Ask Dr. Job’s chief contributor, Sandra Pesmen, is a member of the Chicago Journalism Hall of Fame and author of “DR. JOB’s Complete Career Guide.”

Winner of several journalism awards, Pesmen is a graduate of the University of Illinois Media College at Urbana, and is listed in several Who’s Who editions. She also has been Corporate Features Editor of Crain Communications Inc., founding Features Editor of Crain’s Chicago Business and a reporter/features writer for The Chicago Daily News.

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DR.JOB Q and Q:Telecommuter Fears 'Recall to Office'

(Q.1) I'M REALLY NERVOUS ABOUT this talk about the end of telecommuting. There's no possible way I can keep my job and care for my family if my boss decides that I have to return to the office 5 to 9 every day. I am so much more efficient working from home with part-time baby sitters. I finish all projects exactly on time and spend all hours, night and day, on phone with clients and colleagues. Also, I don't spend enormous amounts of money on gas, or trains, and I don't waste hours commuting. Should I take this case to my bosses before they even start thinking about it? I don't want to get a call suddenly telling me to report to headquarters each day.

(A.) DON'T PUT THAT CART BEFORE THE horse. There's no reason to "crystal ball" and imagine that in days ahead this problem is suddenly going to appear. So far you haven't had any indication that it will, and you are working so efficiently, probably no one is thinking about changing that. In fact, Challenger, Gray & Christmas, Inc.'s recent survey shows 80 percent of the 120 human resources executives polled said their companies offer some form of telecommuting option and 97 percent said there are no plans to eliminate that benefit. So keep your head down focus on work, and don't give that worry "free rent in your brain."

(Q. 2) UNLIKE MOST PEOPLE WORKING FROM HOME, I hate it! For years I enjoyed the camaraderie of the best people in the world: my co-workers. Now when I make a great sale, or accomplish something else, I sit alone and congratulate myself. I remember the fun of announcing every achievement to my colleagues, and getting cheers, high fives and fist bumps. Then management decided it would save money if we all went home and worked through computers. They no longer pay for electricity, heat, space and many other costs. We do. Management maintains only a small office. Also, they no longer hire full-time people, and most of us buy our own health insurance, don't get vacations or leave pay and other benefits. So I'd like a call back inside.

(A.) YOU'RE NOT ALONE. While some cheer for the flexibility and other advantages of working from home, many others went home unwillingly when management gave that order. It depends upon your personal situation. If you have family obligations, it may be a positive change. The best situation is when employees have a choice and, of course, keep company benefits.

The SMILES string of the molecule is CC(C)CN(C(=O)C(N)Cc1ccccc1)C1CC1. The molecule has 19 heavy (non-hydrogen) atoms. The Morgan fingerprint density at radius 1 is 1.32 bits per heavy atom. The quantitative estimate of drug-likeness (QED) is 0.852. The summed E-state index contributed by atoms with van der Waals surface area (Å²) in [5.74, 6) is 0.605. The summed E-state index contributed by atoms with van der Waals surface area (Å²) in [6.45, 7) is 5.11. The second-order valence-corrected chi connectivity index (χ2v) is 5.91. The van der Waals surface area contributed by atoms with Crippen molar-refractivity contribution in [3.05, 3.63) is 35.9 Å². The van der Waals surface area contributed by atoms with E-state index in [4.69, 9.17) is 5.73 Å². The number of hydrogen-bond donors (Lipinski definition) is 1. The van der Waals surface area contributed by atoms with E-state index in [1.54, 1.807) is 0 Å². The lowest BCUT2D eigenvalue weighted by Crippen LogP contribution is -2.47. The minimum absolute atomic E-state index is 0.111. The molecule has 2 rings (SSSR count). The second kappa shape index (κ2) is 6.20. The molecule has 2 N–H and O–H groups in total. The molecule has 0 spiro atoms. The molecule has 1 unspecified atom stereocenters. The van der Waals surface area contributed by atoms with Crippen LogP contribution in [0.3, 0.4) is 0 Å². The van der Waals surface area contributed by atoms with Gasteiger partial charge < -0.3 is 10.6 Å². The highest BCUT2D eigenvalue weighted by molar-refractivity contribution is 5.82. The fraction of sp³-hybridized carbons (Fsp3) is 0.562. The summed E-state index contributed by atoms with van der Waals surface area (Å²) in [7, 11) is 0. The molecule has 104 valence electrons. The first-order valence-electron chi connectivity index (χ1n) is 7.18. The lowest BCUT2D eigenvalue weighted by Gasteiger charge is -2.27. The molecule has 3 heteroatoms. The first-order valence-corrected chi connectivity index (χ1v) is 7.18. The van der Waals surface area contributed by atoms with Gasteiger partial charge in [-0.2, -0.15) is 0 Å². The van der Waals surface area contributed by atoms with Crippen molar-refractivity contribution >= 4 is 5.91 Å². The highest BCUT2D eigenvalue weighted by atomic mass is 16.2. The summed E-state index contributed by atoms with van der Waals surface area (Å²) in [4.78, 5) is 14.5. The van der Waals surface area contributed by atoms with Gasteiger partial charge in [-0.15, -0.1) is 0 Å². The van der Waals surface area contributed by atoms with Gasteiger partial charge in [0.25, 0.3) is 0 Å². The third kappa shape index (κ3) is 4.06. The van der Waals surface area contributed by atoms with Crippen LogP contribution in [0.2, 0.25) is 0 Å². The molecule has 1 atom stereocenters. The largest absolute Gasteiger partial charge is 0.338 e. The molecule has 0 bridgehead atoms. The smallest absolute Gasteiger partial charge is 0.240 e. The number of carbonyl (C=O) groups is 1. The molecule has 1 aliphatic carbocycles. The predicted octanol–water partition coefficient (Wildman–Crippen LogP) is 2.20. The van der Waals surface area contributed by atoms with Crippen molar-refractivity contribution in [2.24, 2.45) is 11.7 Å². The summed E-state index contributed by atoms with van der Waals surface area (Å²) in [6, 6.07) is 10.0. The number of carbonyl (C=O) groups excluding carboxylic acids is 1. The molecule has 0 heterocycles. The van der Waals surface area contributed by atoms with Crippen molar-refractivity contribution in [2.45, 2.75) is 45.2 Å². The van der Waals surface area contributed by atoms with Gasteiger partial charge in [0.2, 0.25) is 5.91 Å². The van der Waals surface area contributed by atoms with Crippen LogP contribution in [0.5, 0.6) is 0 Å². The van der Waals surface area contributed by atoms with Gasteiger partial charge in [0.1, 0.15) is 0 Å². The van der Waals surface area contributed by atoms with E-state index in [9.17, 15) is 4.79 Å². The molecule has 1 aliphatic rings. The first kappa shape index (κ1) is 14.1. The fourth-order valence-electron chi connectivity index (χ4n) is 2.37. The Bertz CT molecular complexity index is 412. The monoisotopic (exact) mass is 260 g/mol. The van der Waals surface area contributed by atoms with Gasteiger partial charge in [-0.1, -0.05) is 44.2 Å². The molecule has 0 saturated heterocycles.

(Q. 3) I WORK FOR A SMALL FAMILY COMPANY and they really treat me like family. But I don't make enough to support myself. I have to live at home, and I'd like to move into an apartment with a friend. Also, my old car stopped running and my father is helping me find a used car to buy. I started to look for a job that pays more, but I don't know if I should tell my bosses. We are so close I don't want to hurt their feelings.

(A.) SOMETIMES SELF PRESERVATION COMES before hurting others' feelings. In this case wait until you actually HAVE another job that pays more lined up and it has been offered to you. Before you accept, tell your bosses about it and explain the only reason you are making the change is because of financial need. If they ask what salary you are being offered, tell them and if they meet it, stay put. If they don't make an offer, or make one that is too small, move on, but remain friendly. Keep sending notes, birthday and holiday cards, because you never know when you will need their friendship and/or help in some way again. At the very least, you want them to voluntarily speak well of you if any employer inquires in the future.

(Q.4) I HAVE A SMALL BUSINESS, operating from my Web site at home and I hired a free-lance designer to update it. The job consists of transposing two photos and changing the top headline. It's been two weeks since he agreed, but I haven't seen any change yet. He gets paid by the hour, and it's not a lot, but still, when I called to ask why it hadn't been done, he said he just forgot it and well get to it soon. I know he has bigger, more important clients, but shouldn't I be offended? I think I am.

(A.) CORRECTION: YOU KNOW YOU ARE OFFENDED. No matter how small your business is, you are entitled to the same respect as the big guys. There certainly are enough Web designers in every community to do what seems like a simple job. Most will be grateful for such a quick, easy assignment. Call one and expect to be treated with the quick response any client is entitled to.


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